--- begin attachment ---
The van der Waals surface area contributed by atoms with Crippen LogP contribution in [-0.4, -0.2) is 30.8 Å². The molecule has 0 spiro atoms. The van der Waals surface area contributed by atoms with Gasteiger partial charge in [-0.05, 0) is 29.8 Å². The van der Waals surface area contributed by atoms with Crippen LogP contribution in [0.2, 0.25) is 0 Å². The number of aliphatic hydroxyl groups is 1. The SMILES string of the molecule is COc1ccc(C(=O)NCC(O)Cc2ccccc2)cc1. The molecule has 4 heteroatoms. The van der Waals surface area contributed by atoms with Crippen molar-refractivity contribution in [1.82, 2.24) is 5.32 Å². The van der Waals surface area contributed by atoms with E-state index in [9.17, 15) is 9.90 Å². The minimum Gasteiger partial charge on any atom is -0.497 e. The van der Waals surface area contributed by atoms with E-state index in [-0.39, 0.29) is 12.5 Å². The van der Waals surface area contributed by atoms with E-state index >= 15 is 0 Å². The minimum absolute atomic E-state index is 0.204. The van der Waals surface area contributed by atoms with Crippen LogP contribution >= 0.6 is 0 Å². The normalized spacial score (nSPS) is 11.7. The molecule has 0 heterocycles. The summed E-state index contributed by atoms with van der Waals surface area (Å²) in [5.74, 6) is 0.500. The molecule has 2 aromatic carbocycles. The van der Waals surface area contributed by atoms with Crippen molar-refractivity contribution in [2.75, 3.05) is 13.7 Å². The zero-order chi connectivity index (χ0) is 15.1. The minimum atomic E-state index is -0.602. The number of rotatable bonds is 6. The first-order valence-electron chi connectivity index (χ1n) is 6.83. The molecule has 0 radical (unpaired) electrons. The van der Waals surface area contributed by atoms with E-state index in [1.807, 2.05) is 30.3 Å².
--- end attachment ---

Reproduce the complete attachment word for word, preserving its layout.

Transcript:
The van der Waals surface area contributed by atoms with Crippen LogP contribution in [-0.4, -0.2) is 30.8 Å². The molecule has 0 spiro atoms. The van der Waals surface area contributed by atoms with Gasteiger partial charge in [-0.05, 0) is 29.8 Å². The van der Waals surface area contributed by atoms with Crippen LogP contribution in [0.2, 0.25) is 0 Å². The number of aliphatic hydroxyl groups is 1. The SMILES string of the molecule is COc1ccc(C(=O)NCC(O)Cc2ccccc2)cc1. The molecule has 4 heteroatoms. The van der Waals surface area contributed by atoms with Crippen molar-refractivity contribution in [1.82, 2.24) is 5.32 Å². The van der Waals surface area contributed by atoms with E-state index in [9.17, 15) is 9.90 Å². The minimum Gasteiger partial charge on any atom is -0.497 e. The van der Waals surface area contributed by atoms with E-state index in [-0.39, 0.29) is 12.5 Å². The van der Waals surface area contributed by atoms with E-state index >= 15 is 0 Å². The minimum absolute atomic E-state index is 0.204. The van der Waals surface area contributed by atoms with Crippen LogP contribution >= 0.6 is 0 Å². The normalized spacial score (nSPS) is 11.7. The molecule has 0 heterocycles. The summed E-state index contributed by atoms with van der Waals surface area (Å²) in [5.74, 6) is 0.500. The molecule has 2 aromatic carbocycles. The van der Waals surface area contributed by atoms with Crippen molar-refractivity contribution in [2.75, 3.05) is 13.7 Å². The zero-order chi connectivity index (χ0) is 15.1. The minimum atomic E-state index is -0.602. The number of rotatable bonds is 6. The first-order valence-electron chi connectivity index (χ1n) is 6.83. The molecule has 0 radical (unpaired) electrons. The van der Waals surface area contributed by atoms with E-state index in [1.807, 2.05) is 30.3 Å².